Opening with a bit of a historic snooze fest yet also offering greatness… While costumes and pictures of opening film Les Adieux à la Reine (Farewell My Queen) by Benoït Jacquot were absolutely stunning the story itself was more on the boring side. The film focuses on Léa Seydoux as Sidonie Laborde, Queen Marie Antoinette’s (Diane Krüger) reader, during the days of the French Revolution. The director however is clearly more interested in his female protagonists’ shapes and an overall composed aesthetic than in actually constructing an engaging story; when the camera isn’t busy resting on mademoiselle Sydoux well-shaped breasts there is a lot of slow rushing through Versailles and very little story development going on. In a way it feels like everyone’s hurrying to get off the Titanic, except Versaille is a much more impressive set.
Frédéric Videau’s A Moi Seule (Coming Home) – also in competition – in contrast at least offered deeper sense of complexity. Gaëlle (Agathe Bonitzer) is captured as a little girl and grows up imprisoned. One day, almost a grown up, she finds herself set free and while this phsyical freedom seems like liberation the new found freedom bears a different kind of prison; after years of captivity everything that’s been established is being challenged. And while the film is an intense experience at some point it is dwelling too much in what caused the status quo than to inquire the truly interesting dynamics of Gaëlle and her parents having to deal with redefining everything and reestablishing intimacy without forcing it like Gaëlle’s kidnapper did before.
Perspektive Deutsches Kino and Panorama so far have felt much more like lucky numbers. Katarina Perters documentary Man For a Day opened the section and takes a great angle on gender discourse. The director accompanies women as they take a workshop with Dragking Dianne Torr discovering their inner men. Staying on an honest and humorous side away from too clichéd stereotypes Peters manages to pick up the dialogue far away from worn out questions of equality. And who doesn’t appreciate a new take on things? This was also one of the main reasons I was so amazed by Umut Dag’s Kuma. The film takes on the subject of the second wife. Fatma (Nihal G. Koldas) in the fear of dying of cancer is mainly concerned with how to provide for her family ab believes to have found the perfect solution in Ayse (Begüm Akkaya). Officially married to her son Hasan (Murathan Muslu) she can migrate to Austria, and be prepared to take on Fatma’s responsibilities. Yet the story takes a different turn after Fatma is healed but the husband of two and father to the family passes. Dag captures the development of this closely-knit female relationship and all other dynamics evolving around it in the family with an overwhelming accuracy and intensity. Interestingly enough Dag chooses to focus his film not on how the male suppresses the female but rather how the women take a leading part in this process, making sure the old traditions and believes of men are honored and respected. This strong debut convincingly shows and hides the right kind of moments and that is how Dag manages to walk the thin line between being boldly revealing and telling while only hinting at other things.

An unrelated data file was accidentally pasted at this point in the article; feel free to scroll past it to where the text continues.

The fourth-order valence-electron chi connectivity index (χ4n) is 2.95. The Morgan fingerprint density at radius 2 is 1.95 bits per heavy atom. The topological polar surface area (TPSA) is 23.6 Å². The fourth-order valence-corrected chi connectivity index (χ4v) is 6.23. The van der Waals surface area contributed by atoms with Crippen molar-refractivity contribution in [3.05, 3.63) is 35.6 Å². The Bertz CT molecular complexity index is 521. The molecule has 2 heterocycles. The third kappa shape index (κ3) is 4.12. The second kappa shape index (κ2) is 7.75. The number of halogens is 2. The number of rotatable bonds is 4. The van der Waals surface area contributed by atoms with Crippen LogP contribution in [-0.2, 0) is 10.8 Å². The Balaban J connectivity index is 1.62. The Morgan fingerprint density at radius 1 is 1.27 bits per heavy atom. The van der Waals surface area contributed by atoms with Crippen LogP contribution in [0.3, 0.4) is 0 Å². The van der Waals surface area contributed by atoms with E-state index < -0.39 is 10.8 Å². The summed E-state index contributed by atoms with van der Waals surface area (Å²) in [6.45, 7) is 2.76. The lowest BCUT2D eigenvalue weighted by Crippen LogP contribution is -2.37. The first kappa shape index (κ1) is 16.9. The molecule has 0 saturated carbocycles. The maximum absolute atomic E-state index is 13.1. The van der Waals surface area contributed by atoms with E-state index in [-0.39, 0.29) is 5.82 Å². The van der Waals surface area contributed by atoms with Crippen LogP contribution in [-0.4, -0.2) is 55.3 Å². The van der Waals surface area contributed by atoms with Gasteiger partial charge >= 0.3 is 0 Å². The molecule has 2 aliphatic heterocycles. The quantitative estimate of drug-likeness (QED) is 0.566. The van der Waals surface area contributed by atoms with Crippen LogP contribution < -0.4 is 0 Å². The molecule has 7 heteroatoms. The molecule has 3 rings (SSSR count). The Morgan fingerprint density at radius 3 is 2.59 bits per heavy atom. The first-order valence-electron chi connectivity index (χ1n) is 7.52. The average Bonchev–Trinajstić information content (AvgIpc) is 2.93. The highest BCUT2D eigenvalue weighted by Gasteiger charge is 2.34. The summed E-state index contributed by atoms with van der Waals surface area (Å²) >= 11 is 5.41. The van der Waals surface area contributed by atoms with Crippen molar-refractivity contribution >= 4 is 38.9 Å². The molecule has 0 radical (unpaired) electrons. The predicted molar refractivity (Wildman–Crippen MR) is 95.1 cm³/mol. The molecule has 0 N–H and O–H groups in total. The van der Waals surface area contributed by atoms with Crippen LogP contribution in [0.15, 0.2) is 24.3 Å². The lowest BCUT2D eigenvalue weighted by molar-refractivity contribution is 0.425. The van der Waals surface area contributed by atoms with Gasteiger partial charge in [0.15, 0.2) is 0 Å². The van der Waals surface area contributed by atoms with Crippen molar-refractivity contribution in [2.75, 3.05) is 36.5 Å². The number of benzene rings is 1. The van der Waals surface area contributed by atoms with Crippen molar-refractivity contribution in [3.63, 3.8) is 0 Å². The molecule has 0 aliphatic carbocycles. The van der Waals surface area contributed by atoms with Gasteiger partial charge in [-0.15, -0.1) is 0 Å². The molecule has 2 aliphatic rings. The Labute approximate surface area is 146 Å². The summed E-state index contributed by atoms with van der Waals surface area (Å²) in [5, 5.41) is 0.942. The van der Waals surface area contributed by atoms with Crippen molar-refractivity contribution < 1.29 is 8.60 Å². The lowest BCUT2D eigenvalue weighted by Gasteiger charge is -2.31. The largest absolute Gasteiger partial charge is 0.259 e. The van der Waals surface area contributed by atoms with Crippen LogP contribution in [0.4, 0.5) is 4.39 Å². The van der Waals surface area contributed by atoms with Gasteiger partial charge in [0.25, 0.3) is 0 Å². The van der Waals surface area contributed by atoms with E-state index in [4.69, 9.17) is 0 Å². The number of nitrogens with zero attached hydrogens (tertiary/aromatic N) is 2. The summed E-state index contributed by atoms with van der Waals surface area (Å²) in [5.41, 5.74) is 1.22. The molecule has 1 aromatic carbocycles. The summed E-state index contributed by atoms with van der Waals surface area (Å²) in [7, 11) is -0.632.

At last I want to mention one of the films that I have not completely formed an opinion of. Hot Boy Nổi Loạn và Câu Chuyện về Thằng Cười, Cô Gái Điếm và Con Vịt by Vu Ngoc Dang from Vietnam. The rather extensive title translates to as much as “The Hot Boy rebellion and the Story of Buddy Cuoi, a Prostitute and a Duck. ” Running under the English title Lost Paradise, I find myself wondering if this shortening was a good idea. While of course way too long, the old title does sum up what this film is about: love, homosexuality, prostitution and a duck in Vietnam (a very reduced yet accurate version of what actually happens in the story). A little unsure whether I liked the overall film and managed to find the right moments humorous (the music is definitely throwing you off at times), I can say that this is one of those films that need to be shown at festivals. It makes you realize the many different nuances national cinemas have to offer, and whether or not we manage to always understand it as intended, it is great to see that a film like this gets exposure and a big screen!